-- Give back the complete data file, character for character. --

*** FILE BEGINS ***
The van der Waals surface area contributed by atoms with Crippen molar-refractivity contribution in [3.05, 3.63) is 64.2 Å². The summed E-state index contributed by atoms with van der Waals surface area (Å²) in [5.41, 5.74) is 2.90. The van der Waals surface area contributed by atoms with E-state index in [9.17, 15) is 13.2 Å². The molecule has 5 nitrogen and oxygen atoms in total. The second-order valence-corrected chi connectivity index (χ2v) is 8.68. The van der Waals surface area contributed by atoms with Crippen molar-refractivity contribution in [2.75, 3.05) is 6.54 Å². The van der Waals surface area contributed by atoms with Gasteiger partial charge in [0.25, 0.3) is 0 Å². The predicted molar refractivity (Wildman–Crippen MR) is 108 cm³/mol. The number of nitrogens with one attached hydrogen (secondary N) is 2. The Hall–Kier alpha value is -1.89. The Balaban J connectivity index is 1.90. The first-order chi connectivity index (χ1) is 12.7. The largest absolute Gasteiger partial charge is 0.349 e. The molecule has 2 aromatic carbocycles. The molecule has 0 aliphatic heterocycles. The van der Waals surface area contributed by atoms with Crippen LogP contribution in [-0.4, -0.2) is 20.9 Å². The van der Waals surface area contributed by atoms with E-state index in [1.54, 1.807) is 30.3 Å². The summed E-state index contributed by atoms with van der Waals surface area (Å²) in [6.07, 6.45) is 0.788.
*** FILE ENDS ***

The van der Waals surface area contributed by atoms with Crippen molar-refractivity contribution in [3.05, 3.63) is 64.2 Å². The summed E-state index contributed by atoms with van der Waals surface area (Å²) in [5.41, 5.74) is 2.90. The van der Waals surface area contributed by atoms with E-state index in [9.17, 15) is 13.2 Å². The molecule has 5 nitrogen and oxygen atoms in total. The second-order valence-corrected chi connectivity index (χ2v) is 8.68. The van der Waals surface area contributed by atoms with Crippen molar-refractivity contribution in [2.75, 3.05) is 6.54 Å². The van der Waals surface area contributed by atoms with Gasteiger partial charge in [0.25, 0.3) is 0 Å². The predicted molar refractivity (Wildman–Crippen MR) is 108 cm³/mol. The number of nitrogens with one attached hydrogen (secondary N) is 2. The Hall–Kier alpha value is -1.89. The Balaban J connectivity index is 1.90. The first-order chi connectivity index (χ1) is 12.7. The largest absolute Gasteiger partial charge is 0.349 e. The molecule has 2 aromatic carbocycles. The molecule has 0 aliphatic heterocycles. The van der Waals surface area contributed by atoms with Crippen LogP contribution in [-0.4, -0.2) is 20.9 Å². The van der Waals surface area contributed by atoms with E-state index in [1.54, 1.807) is 30.3 Å². The summed E-state index contributed by atoms with van der Waals surface area (Å²) in [6.07, 6.45) is 0.788.